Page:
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I came by a certain sentence which is quite difficult for me to comprehend. It goes:

"To the extent that being caliph had any more purchase than being Caesar for the Ottomans in the late nineteenth century, it was largely the result of a political campaign on the part of Sultan Abdulhamid II to rally anticolonial sentiment around the Ottoman state and to boost his own domestic legitimacy".

What exactly was the result of the political campaign? The fact that being caliph was more important than being caesar? If so, then the phrase "to the extent" is superfluous, or even confusing. Can someone rewrite the sentence in a way more easy to understand?

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The construction to the extent that X, Y is a "hedge". It claims that

  1. the "extent" of the truth of the proposition X is uncertain: X may be entirely true, it may be only partially true, it may not be true at all.

  2. the applicability or relevance of proposition Y is proportional to the truth of proposition X.

X in your quotation is the proposition Being caliph had more purchase than being Caesar—that is, the title 'caliph' provided the Ottoman Sultans more influence than the title 'Caesar'.

The author says that to the extent that this was true (which is uncertain), that extra influence should not be attributed to the title per se but to Sultan Abdulhamid II's political campaign, which attached widespread anticolonial sentiment to the title and thus enhanced the domestic legitimacy of the dynasty which possessed the title.

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Context is everything: this excerpt is from an article by Nick Danforth in the 11/19/15 issue of Foreign Affairs, "The Myth of the Caliphate, The Political History of an Idea." You have to read what precedes the excerpt. I summarize: ISIS is enamored of the idea of re-establishing something called "the caliphate," a Muslim state, so called because the ruler of such a state holds the title of caliph. There isn't such a thing today because in 1924 Kemal Ataturk, the founder of the modern state of Turkey, officially abolished the caliphate that had been the Ottoman empire. The empire as a political unit had been destroyed by its choosing the losing side in World War I.

That last caliphate (there had been others) had a good run of over 400 years, having been established by Sultan Selim the Grim in 1517. Selim took control of the Muslim holy cities of Medina and Mecca and declared himself the protector of the hajj, the annual pilgrimage of the faithful to Mecca. This type of unified political and religious power is what animates the nostalgia of ISIS for a caliphate.

Danforth asks us to view the idea of the caliphate with this fact in mind:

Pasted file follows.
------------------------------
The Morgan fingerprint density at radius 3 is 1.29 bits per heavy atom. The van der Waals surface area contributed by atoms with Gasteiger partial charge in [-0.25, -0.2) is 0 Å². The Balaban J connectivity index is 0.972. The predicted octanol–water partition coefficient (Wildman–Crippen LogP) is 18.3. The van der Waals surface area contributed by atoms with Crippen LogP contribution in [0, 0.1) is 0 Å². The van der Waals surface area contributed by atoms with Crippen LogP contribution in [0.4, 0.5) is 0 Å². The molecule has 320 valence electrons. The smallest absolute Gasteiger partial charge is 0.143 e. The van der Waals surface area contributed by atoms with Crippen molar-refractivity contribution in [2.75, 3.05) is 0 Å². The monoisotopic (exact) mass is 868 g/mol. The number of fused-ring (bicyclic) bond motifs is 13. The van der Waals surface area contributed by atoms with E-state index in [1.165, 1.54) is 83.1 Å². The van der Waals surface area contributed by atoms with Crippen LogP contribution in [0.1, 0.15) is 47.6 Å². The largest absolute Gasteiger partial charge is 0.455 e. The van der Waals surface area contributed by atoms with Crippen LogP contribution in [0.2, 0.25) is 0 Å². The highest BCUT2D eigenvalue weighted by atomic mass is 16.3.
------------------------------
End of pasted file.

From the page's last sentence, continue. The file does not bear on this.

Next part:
To put the title grab [of Caliph] in perspective, when the Ottoman Sultan Mehmed II conquered the Byzantine capital of Constantinople 64 years before Selim conquered Egypt, he [Mehmed] had claimed the title Caesar of Rome for his descendants.

Constantinople (now Istanbul) was the capital of the Eastern Roman Empire. It was a bit fanciful for Mehmed to call himself "Caesar of Rome," since the Western Roman Empire (with Rome as its capital) had fallen to the so-called barbarians in 476. But "Caesar" wasn't an entirely ahistorical title.

Now we can make sense of the excerpt:

To the extent that being caliph had any more purchase than being Caesar for the Ottomans in the late nineteenth century, it was largely the result of a political campaign on the part of Sultan Abdulhamid II to rally anticolonial sentiment around the Ottoman state and to boost his own domestic legitimacy.

This says that perhaps it was better for Abdulhamid II to call himself Caliph as opposed to using the title of Caesar that his long-ago predecessor had adopted, but Abdulhamid's success as a ruler came from exploiting anticolonial feelings. (During Abdulhamid's rule the Russians had encroached on Ottoman territory in the Balkans; the British, in Egypt and the eastern Mediterranean.)

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Insofar as being caliph was any different to being Caesar, the difference was the result of a political campaign by Sultan Abdulhamid II to rally anticolonial sentiment towards the Ottoman state and to boost his own domestic legitimacy.

My sentence isn't great but it took me ages to think of a way your example sentence made any sense whatsoever without context. Apologies if this doesn't help.

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Thank you all for your quick and very helpful answers. It's true that a context is always useful, if not necessary, and I apologize for not posting it. Deadrat was kind enough to actually search for it, while the other two commentors did their best without it. I think I understand now. Thank you again.

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